Preliminary study on emergency aeromedical transport of elderly patients from offshore islands in Taiwan

Wai Mau Choi, Shin Han Tsai, Wen Han Chang, Kou Song Chang, Chien Jen Kao

Research output: Contribution to journalArticlepeer-review

3 Citations (Scopus)


Background: Emergency aeromedical transport (EAMT) refers to the handling of patients in emergency using available air transport vehicle(s) for safe and rapid transport to hospital, while providing emergency medical and nursing care in transit. EAMT is a specialty combining aeromedicine, emergency rescue, and clinical skills. Commissioned by the Department of Health, Executive Yuan, the Institute of Injury Prevention and Control of Taipei Medical University set up a National Aeromedical Approval Center (NAAC) in 2002. Over 1,000 patients have been evaluated and given transport from remote areas to major hospitals in Taiwan. Methods: This retrospective study, using data from January 2004 to December 2007, reviewed the reports of patients from Penghu, Kinmen and Matsu, and analyzed the numbers and rates of EAMT, the regional characteristics, the seasonal diseases, and unusual incidences in air transport of aged persons to determine a basis for future research. Results: From 2004 to 2007, 733 adult patients were transported by EAMT under NAAC; most were transferred to major medical centers. In the elderly, the proportion of females was 36.5% compared with 23.2% in the non-elderly. Older patients of all areas accounted for 39.8%, 43.9%, 48.1% and 55.9% of patients each year. More elderly were transported during cold seasons (fall, winter) and more young patients were transported during warm seasons (spring, summer). Trauma accounted for 40.7% of young patients, 33.9% of middle-aged patients, and only 14.3% of old patients, but the frequency of transporting aged trauma patients was still higher than that of non-aged patients. Cardiology, neurology, and neurosurgery accounted for most transported cases in all areas. Conclusion: The growth of population in Penghu and Matsu, with the exception of Kinmen, slowed down, but mean age increased. According to increased demand for transport in Penghu, we also suggest the need for a more independent medical system for further management.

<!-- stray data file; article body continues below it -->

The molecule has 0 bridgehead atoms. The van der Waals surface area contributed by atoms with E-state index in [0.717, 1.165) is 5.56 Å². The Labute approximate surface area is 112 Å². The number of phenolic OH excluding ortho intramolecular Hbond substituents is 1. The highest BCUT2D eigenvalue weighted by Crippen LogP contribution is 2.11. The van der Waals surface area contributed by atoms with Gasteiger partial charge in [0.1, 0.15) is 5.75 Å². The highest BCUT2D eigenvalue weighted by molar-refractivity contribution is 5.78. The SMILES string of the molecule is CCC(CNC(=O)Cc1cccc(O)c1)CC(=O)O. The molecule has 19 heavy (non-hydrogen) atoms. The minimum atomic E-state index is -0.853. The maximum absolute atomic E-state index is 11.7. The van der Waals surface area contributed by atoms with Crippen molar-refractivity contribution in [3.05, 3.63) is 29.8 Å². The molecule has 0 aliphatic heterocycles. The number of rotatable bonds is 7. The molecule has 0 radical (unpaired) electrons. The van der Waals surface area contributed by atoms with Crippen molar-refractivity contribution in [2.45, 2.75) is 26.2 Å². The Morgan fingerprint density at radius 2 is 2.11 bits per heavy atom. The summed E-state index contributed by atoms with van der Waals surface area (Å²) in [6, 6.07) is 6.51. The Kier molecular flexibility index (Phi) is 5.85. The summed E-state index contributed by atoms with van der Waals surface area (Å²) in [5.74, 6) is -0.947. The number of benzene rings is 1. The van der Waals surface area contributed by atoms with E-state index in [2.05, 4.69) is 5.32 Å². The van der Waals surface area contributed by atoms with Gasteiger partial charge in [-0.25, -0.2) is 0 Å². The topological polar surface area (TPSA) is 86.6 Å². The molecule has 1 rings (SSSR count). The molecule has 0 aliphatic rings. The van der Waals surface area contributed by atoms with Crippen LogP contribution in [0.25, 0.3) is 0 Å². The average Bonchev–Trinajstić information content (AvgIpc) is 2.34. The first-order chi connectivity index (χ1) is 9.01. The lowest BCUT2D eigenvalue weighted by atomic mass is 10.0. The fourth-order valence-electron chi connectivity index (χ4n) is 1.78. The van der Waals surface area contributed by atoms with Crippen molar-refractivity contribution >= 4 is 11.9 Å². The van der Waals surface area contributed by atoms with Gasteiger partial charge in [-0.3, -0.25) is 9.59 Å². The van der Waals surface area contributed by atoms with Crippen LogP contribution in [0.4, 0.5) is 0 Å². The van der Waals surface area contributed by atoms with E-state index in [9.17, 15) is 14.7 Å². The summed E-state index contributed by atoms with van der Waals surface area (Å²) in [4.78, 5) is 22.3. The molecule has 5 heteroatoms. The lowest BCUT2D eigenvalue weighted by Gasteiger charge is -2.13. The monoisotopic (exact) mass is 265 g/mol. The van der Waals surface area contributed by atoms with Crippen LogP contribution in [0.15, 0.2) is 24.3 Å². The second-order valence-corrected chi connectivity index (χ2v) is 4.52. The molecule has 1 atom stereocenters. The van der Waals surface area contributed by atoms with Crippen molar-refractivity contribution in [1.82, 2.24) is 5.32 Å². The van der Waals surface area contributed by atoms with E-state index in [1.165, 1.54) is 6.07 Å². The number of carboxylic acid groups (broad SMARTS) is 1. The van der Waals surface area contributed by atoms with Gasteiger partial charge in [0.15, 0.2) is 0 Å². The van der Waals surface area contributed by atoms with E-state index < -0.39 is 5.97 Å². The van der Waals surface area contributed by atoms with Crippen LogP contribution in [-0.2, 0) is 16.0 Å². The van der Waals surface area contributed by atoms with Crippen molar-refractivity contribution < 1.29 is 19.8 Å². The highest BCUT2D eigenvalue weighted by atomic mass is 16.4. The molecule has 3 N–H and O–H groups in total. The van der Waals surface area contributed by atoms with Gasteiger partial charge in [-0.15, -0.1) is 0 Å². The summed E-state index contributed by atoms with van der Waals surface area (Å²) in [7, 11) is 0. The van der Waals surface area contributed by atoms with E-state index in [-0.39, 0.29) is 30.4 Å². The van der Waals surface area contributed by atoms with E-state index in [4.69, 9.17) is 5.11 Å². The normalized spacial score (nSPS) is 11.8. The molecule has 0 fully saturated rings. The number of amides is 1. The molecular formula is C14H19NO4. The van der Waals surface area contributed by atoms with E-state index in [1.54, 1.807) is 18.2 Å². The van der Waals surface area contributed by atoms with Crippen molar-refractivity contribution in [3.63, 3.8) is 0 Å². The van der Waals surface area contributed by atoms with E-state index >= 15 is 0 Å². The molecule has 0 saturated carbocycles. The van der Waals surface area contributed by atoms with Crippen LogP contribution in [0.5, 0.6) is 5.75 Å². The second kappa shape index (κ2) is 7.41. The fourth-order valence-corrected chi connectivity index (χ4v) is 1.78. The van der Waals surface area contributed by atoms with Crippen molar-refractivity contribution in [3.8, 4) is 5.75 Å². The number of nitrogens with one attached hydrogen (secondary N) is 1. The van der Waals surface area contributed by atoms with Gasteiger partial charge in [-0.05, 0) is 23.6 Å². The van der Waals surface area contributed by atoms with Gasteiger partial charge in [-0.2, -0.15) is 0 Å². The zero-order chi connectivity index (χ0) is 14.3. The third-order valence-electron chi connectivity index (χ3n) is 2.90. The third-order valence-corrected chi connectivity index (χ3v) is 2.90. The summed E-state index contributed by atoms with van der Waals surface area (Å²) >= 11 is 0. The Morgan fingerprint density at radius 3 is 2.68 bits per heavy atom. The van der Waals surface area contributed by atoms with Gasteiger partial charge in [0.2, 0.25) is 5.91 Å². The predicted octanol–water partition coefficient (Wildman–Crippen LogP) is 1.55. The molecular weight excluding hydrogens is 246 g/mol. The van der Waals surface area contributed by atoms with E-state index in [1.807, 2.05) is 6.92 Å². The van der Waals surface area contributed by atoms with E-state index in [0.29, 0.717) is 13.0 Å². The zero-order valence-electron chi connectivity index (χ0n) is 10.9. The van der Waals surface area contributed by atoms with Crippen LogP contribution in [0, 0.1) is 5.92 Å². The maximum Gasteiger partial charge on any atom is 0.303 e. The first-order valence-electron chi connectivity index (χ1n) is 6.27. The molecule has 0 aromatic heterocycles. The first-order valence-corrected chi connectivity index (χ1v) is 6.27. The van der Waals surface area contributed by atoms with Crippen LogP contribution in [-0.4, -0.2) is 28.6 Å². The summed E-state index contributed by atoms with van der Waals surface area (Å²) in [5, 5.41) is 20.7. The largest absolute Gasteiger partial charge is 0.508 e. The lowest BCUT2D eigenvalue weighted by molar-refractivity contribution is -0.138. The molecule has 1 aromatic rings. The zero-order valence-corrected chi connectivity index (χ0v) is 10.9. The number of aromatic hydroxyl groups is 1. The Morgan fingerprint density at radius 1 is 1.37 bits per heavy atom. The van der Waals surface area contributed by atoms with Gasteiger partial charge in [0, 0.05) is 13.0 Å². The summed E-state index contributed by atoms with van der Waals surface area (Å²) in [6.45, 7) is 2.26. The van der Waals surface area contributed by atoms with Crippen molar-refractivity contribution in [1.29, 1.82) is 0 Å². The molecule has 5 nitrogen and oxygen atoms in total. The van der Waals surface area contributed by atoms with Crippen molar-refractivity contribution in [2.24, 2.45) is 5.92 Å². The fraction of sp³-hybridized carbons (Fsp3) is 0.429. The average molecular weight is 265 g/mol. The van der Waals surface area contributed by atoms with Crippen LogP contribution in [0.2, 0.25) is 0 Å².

Original languageEnglish
Pages (from-to)114-121
Number of pages8
JournalInternational Journal of Gerontology
Issue number2
Publication statusPublished - Jun 2009


  • Air ambulances
  • Emergency aeromedical transport
  • Emergency medical services
  • Healthcare delivery
  • Rural health services

ASJC Scopus subject areas

  • Geriatrics and Gerontology


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